Hyde Pictures-Page 3

Hyde, Saskatchewan, Canada

Mr. Henry Middelhoek sent me the Pictures, and info below

Manor House at Hyde, 1996

The Middelhoek children,
left to right: Henry (7), Hennie (5), Jan (9).
The view is looking downstream from the McLeod farm toward the double arches of the Hyde bridge.
The dam is also visible as a low dark structure just this side of the bridge.
taken Spring 1955

The McLeod farm and flooding Qu'Appelle River
as seen from the north.
The house is barely discernable through the trees.
taken Spring 1955

Mr. Middelhoek's interesting story below describes the old house in photo above, and his life at what was once Hyde

Our family (Mom, Dad, & 3 kids) arrived in Neudorf from The Netherlands on Halloween 1953. I was almost 6 years old at the time. Dad was sponsored by Jim McLeod to work as a farm hand on the farm which I was to learn, about 40 years later, had been the village of Hyde.

We lived in the huge house which could well have been a hotel or the manor house in its heyday. The house had a grand wooden staircase to the upstairs as well as a brick fireplace in the front entry room which could well have served as a great room or hotel lobby. This room could also be divided by hanging and folding wooden panels.

Upstairs to the best of my memory were 5 rooms as well as a bathroom with a claw foot bathtub but no toilet, we still used the old outhouse at that time. Also, I don't recall having running water although, there was a boiler and cistern in the basement. There were also steam heat radiators throughout the place. As the house was so large, we never used more than the main floor and we kept that area heated with a coal stove. One of the upstairs rooms also had a huge foot pumped organ in it, at least it looked huge to us kids!

Our fresh water supply came from a spring about 50 yards to the west of the house and it bubbled up out of the ground not more than several hundred yards upstream from there. Someone had built a wooden catch basin in which we could dip our pails. The spring was fresh and cool enough that we also used the catch basin as a place to store our eggs, milk and butter. Scattered around the property were several other buildings. To the west of the barn was a building which sat on a walkout basement as did the barn. This building could well have been a bunkhouse as there was a cookstove on the ground floor which Dad used for deep frying our Christmas olliebollen. The walkout basement was used as a chicken coop. This building and the barn were built into a slope, hence the walkout basements for both. The cattle could be walked into what could be considered the basement of the barn and the hayrack could be backed right into the hayloft at ground level above, where it was unloaded by a system of pulleys and ropes.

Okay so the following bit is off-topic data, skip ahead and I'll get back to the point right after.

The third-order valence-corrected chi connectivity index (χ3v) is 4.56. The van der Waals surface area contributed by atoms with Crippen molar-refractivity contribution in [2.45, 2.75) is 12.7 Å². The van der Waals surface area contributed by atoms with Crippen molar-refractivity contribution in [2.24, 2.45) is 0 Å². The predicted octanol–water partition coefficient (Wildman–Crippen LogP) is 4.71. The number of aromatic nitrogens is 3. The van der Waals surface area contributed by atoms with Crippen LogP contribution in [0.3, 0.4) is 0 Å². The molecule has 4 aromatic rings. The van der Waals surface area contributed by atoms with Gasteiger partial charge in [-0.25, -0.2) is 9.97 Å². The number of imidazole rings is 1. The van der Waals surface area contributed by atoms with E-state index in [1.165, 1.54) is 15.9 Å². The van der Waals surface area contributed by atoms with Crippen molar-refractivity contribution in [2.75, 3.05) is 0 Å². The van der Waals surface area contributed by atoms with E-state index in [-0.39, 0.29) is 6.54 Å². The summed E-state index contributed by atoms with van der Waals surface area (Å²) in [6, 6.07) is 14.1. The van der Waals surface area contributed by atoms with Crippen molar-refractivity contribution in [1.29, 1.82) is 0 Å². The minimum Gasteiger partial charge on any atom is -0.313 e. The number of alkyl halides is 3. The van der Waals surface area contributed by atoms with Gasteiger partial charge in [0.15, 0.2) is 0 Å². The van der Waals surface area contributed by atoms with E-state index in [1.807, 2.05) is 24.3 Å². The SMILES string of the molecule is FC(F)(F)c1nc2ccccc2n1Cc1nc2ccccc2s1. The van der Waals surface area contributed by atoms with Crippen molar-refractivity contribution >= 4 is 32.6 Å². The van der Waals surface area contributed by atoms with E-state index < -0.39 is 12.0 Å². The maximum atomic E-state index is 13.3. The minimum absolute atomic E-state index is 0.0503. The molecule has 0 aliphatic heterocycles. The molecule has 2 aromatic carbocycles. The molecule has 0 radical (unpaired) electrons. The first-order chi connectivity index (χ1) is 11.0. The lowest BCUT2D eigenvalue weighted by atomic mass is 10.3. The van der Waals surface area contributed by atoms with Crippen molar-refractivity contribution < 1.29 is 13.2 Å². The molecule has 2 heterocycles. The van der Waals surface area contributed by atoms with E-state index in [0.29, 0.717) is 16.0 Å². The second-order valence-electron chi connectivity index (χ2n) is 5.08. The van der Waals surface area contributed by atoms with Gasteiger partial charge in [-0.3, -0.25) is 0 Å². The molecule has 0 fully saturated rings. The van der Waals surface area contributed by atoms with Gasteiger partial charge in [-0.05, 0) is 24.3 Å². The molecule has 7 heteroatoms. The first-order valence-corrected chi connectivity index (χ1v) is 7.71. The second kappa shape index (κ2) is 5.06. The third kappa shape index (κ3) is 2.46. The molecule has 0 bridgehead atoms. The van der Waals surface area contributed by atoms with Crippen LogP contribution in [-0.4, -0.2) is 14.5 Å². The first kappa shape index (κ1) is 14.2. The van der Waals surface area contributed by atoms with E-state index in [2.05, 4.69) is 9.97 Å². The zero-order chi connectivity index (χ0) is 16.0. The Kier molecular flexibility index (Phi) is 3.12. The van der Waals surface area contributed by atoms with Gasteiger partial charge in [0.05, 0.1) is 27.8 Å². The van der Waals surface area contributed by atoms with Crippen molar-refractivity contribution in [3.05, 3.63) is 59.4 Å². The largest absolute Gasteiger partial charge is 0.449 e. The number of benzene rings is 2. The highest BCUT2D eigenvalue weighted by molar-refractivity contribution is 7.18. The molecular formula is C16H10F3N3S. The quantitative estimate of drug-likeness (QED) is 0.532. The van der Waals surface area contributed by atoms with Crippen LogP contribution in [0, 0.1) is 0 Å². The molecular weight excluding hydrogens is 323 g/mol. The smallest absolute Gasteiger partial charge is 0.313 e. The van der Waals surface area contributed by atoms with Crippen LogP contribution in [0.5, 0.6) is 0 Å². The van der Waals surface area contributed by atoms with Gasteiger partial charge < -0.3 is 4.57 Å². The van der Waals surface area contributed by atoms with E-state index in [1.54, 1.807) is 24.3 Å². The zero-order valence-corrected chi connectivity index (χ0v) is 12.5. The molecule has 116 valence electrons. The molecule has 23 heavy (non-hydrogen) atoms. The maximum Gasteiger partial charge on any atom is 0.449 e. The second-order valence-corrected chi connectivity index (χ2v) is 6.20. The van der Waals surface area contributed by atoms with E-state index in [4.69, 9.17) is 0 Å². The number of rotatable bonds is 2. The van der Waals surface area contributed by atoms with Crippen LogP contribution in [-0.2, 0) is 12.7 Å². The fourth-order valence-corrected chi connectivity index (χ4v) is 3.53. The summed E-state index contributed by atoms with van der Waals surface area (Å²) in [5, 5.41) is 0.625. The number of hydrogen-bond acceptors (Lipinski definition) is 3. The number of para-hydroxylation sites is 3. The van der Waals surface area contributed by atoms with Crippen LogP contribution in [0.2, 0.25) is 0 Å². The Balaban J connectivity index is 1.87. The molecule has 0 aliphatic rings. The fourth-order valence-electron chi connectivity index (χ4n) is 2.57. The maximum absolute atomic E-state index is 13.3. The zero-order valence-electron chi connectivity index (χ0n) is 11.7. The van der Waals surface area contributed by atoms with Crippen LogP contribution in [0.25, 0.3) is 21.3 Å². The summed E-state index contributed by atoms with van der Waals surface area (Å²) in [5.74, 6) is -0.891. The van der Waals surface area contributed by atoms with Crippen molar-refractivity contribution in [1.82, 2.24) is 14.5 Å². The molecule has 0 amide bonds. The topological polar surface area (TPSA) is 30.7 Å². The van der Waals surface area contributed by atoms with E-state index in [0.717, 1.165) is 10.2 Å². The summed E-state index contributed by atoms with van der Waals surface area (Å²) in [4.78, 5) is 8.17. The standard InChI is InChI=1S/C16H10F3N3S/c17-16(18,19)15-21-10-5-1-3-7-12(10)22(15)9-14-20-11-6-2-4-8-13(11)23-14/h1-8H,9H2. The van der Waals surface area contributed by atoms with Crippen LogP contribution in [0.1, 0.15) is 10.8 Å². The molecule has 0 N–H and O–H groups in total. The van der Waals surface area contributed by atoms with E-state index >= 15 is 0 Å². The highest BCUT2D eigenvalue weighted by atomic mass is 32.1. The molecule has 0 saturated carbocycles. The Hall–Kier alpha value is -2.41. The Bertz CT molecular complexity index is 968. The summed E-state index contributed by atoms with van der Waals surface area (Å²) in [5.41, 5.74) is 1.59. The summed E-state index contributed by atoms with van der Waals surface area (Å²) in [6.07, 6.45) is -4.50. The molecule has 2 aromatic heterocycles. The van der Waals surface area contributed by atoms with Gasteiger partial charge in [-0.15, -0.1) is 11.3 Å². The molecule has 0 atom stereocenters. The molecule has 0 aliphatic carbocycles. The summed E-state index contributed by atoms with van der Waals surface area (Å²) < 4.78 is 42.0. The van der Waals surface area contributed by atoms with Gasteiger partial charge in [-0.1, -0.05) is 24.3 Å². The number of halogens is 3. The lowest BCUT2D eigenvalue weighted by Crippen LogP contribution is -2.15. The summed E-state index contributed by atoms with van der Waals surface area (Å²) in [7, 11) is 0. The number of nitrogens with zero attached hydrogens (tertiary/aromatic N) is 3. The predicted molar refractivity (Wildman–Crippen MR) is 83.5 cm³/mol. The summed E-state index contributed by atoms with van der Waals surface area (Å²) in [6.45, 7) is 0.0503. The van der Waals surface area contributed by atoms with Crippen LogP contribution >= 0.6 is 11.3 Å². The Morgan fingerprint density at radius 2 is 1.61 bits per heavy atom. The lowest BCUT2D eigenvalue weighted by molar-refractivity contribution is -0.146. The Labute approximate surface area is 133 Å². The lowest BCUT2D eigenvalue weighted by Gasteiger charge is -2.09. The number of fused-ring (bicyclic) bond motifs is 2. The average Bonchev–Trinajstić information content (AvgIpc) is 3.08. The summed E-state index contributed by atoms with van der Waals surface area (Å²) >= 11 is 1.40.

There were also several machinery sheds on the property, as well as some smaller outbuildings. There was also a smokehouse out back and I remember hosting community slaughtering and sausage making bees.

The railroad water pumping station was located just a short distance to the east of the farm and at the time was manned by Andy Reid who lived there with his wife “Tiny”. They were our first neighbours in Canada and were a godsend to our new immigrant family. Regrettably, Andy passed away several years later and Tiny left the valley. I last visited Neudorf in '96 and noted that Andy and Tiny rest beside each other in the Neudorf cemetery. The dam which contained the water for the pump station had a fish ladder and I do recall the odd local coming around and sticking a dip net into it, making for some very successful fishing.

My older brother and I attended LeCain school. LeCain school was located on the south side of the valley on top of the hill. Although we did bicycle and walk to school, we were again blessed with a neighbour (Rathgeber I believe was the name) who frequently drove his children to school and would also give us a ride. My brother attended school almost immediately and I had to wait until the fall of '54, neither one of us could speak a word of English. I do recall practicing my English by reading dirty words off the outhouse walls and getting the strap for it because somebody ratted me out. The schoolhouse was sold and is now a cabin on one of the valley lakes.

We moved away from there to Alberta in the spring of '56 and are now scattered around that province.

by Henry Middelhoek


  • Last modified: 2018/02/20 13:02
  • by dlgent